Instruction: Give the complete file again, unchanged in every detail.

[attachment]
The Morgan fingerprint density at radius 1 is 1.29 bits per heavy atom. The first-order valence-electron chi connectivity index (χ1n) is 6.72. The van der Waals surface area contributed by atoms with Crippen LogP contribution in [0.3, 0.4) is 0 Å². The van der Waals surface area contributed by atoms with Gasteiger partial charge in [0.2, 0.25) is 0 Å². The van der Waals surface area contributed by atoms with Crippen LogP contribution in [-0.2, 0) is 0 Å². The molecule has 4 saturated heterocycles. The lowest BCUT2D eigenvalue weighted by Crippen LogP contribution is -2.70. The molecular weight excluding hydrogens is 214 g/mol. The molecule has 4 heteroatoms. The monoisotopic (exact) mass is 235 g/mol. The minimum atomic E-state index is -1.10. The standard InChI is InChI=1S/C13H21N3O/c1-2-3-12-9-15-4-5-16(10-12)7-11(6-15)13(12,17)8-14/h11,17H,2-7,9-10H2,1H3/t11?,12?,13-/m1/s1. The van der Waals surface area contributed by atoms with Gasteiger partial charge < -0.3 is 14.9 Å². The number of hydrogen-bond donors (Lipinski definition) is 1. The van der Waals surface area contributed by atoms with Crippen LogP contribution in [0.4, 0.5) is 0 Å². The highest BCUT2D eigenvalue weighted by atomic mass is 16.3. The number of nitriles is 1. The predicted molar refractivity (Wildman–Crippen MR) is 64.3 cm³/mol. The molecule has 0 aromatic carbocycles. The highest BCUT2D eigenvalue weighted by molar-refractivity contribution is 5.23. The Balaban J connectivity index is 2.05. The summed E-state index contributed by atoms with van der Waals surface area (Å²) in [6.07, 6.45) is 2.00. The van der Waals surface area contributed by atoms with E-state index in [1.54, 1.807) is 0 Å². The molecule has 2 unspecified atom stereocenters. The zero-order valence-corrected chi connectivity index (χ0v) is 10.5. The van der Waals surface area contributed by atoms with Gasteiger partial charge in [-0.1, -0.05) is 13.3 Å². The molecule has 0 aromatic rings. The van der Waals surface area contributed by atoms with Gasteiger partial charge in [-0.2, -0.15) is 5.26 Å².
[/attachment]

The Morgan fingerprint density at radius 1 is 1.29 bits per heavy atom. The first-order valence-electron chi connectivity index (χ1n) is 6.72. The van der Waals surface area contributed by atoms with Crippen LogP contribution in [0.3, 0.4) is 0 Å². The van der Waals surface area contributed by atoms with Gasteiger partial charge in [0.2, 0.25) is 0 Å². The van der Waals surface area contributed by atoms with Crippen LogP contribution in [-0.2, 0) is 0 Å². The molecule has 4 saturated heterocycles. The lowest BCUT2D eigenvalue weighted by Crippen LogP contribution is -2.70. The molecular weight excluding hydrogens is 214 g/mol. The molecule has 4 heteroatoms. The monoisotopic (exact) mass is 235 g/mol. The minimum atomic E-state index is -1.10. The standard InChI is InChI=1S/C13H21N3O/c1-2-3-12-9-15-4-5-16(10-12)7-11(6-15)13(12,17)8-14/h11,17H,2-7,9-10H2,1H3/t11?,12?,13-/m1/s1. The van der Waals surface area contributed by atoms with Gasteiger partial charge < -0.3 is 14.9 Å². The number of hydrogen-bond donors (Lipinski definition) is 1. The van der Waals surface area contributed by atoms with Crippen LogP contribution in [0.4, 0.5) is 0 Å². The highest BCUT2D eigenvalue weighted by atomic mass is 16.3. The number of nitriles is 1. The predicted molar refractivity (Wildman–Crippen MR) is 64.3 cm³/mol. The molecule has 0 aromatic carbocycles. The highest BCUT2D eigenvalue weighted by molar-refractivity contribution is 5.23. The Balaban J connectivity index is 2.05. The summed E-state index contributed by atoms with van der Waals surface area (Å²) in [6.07, 6.45) is 2.00. The van der Waals surface area contributed by atoms with E-state index in [1.54, 1.807) is 0 Å². The molecule has 2 unspecified atom stereocenters. The zero-order valence-corrected chi connectivity index (χ0v) is 10.5. The van der Waals surface area contributed by atoms with Gasteiger partial charge in [-0.1, -0.05) is 13.3 Å². The molecule has 0 aromatic rings. The van der Waals surface area contributed by atoms with Gasteiger partial charge in [-0.2, -0.15) is 5.26 Å².